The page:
An abused runaway who turned to prostitution to survive, Wuornos has become iconic of vengeful women who lash out at the nearest target. She has also become a touchstone for women’s, prostitutes’, and prisoners’ rights advocates. Her story has inspired myriad books and articles, as well as the 2003 movie Monster, for which Charlize Theron won an Academy Award. But until now, Wuornos’s uncensored voice has never been heard.
Dear Dawn is Wuornos’s autobiography culled from her ten-year death row correspondence with beloved childhood friend Dawn Botkins. Authorized for publication by Wuornos and edited under the guidance of Botkins, the letters not only offer Wuornos’s riveting reflections on the murders, legal battles, and media coverage, but go further, revealing her fears and obsessions, her rich humor and empathy, and her gradual disintegration as her execution approached. A candid life story told to a trusted friend, Dear Dawn is a compelling narrative, unwaveringly true to its source.
Über den Autor und weitere Mitwirkende
Daphne Gottlieb has published four poetry collections (Pelt, Why Things Burn, Final Girl, and Kissing Dead Girls) and edited two anthologies (Homewrecker and Fucking Daphne). She lives in San Francisco.
Aileen Wuornos was born in Michigan in 1956. Abandoned early by her parents and expelled from her abusive grandfather’s home when she was fourteen and pregnant, she lived in the woods before hitchhiking her way to Florida. In 1986, Wuornos began a relationship with Tyria Moore and supported them both through prostitution and theft. In 1986 she served a thirteen-month sentence for armed robbery. In 1989 she first shot and killed a john who picked her up hitchhiking. She later stated that she acted in self-defense, but the john’s history as a violent sex offender was not allowed into evidence at her trial. Wuornos went on to shoot and kill at least six men between 1989 and 1990 and was arrested in 1991, then tried, convicted and sentenced to death. On the advice of a lawyer, she pled no contest” for five other murders, receiving a total of six death sentences by February 1993. She was famously if inaccurately dubbed America’s first female serial killer.” While on death row, Wuornos was legally adopted by Arlene Pralle, a born-again Christian, in 1991, and was championed by many who believed her claims of self-defense. A documentary by Nick Broomfield, Aileen: Portrait of a Serial Killer (1992), portrayed Wuornos as a victim of both sexual abuse and media manipulation. As her execution neared, an increasingly unstable Wuornos retracted her self-defense claims, claiming she needed to go to her death with a clean conscience. Florida Governor Jeb Bush ordered a psychiatric exam, after which Wuornos was deemed mentally competent and executed by lethal injection on October 9, 2002. Thanks to the feature film Monster (2003), and the second Nick Broomfield documentary, Aileen: Life and Death of a Serial Killer (2004), she has become even more famous after her death.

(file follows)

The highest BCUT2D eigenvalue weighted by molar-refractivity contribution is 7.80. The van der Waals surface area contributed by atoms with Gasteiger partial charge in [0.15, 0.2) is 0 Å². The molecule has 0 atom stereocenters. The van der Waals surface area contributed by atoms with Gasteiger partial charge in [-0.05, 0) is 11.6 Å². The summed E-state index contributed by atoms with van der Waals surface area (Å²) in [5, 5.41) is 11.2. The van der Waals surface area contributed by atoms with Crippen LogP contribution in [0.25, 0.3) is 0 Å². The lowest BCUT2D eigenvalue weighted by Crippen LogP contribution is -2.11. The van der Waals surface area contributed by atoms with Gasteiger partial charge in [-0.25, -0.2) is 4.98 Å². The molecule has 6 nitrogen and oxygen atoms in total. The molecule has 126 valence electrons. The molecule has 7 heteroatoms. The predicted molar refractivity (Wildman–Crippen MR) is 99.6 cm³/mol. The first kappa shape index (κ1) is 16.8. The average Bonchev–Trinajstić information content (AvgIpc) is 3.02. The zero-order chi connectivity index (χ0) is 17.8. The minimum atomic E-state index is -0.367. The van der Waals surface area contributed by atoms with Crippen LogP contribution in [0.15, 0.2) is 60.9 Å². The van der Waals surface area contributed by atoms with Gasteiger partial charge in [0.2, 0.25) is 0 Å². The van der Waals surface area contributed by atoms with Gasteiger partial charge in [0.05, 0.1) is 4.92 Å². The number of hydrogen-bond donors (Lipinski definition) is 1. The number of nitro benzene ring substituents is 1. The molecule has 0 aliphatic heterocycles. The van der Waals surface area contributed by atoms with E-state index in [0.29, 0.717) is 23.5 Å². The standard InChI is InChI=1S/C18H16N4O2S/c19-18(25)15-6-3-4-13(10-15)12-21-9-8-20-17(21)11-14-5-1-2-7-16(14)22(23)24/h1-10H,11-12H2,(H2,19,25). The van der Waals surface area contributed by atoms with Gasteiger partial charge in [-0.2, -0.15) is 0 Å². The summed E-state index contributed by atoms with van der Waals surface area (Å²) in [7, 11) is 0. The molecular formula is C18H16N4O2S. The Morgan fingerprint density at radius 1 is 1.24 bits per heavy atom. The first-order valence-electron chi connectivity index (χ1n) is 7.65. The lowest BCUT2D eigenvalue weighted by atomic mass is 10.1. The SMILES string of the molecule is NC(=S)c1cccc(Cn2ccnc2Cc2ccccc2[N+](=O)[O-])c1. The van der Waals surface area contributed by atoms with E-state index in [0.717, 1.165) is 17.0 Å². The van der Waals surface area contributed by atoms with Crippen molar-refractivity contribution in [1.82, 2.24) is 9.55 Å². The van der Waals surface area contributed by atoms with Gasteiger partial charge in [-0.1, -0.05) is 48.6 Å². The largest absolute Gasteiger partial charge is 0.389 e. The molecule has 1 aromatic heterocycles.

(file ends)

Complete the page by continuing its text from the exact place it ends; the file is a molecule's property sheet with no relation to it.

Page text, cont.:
Phyllis Chesler, Ph.D is an Emerita Professor of Psychology and Women's Studies at City University of New York. An author, psychotherapist, and expert courtroom witness, her thirteen books include Women and Madness; Woman’s Inhumanity to Woman; The Death of Feminism; and The New Anti-Semitism. She is the co-founder of the Association for Women in Psychology and the National Women's Health Network and is a charter member of the Women's Forum. She has lectured and organized political, legal, religious and human rights campaigns worldwide and has appeared on The Today Show, The O'Reilly Factor, Oprah, Nightline, CSPAN, NPR, MSNBC, and many others. She has been published and interviewed in The Washington Post, The International Herald Tribune, The Times of London, Il Foglio, Ha'aretz, The New York Times, The Globe and Mail, The London Guardian, Muslim World Today, and many more. Her full biography can be found on her website, www.phyllis-chesler.com. She lives in New York City.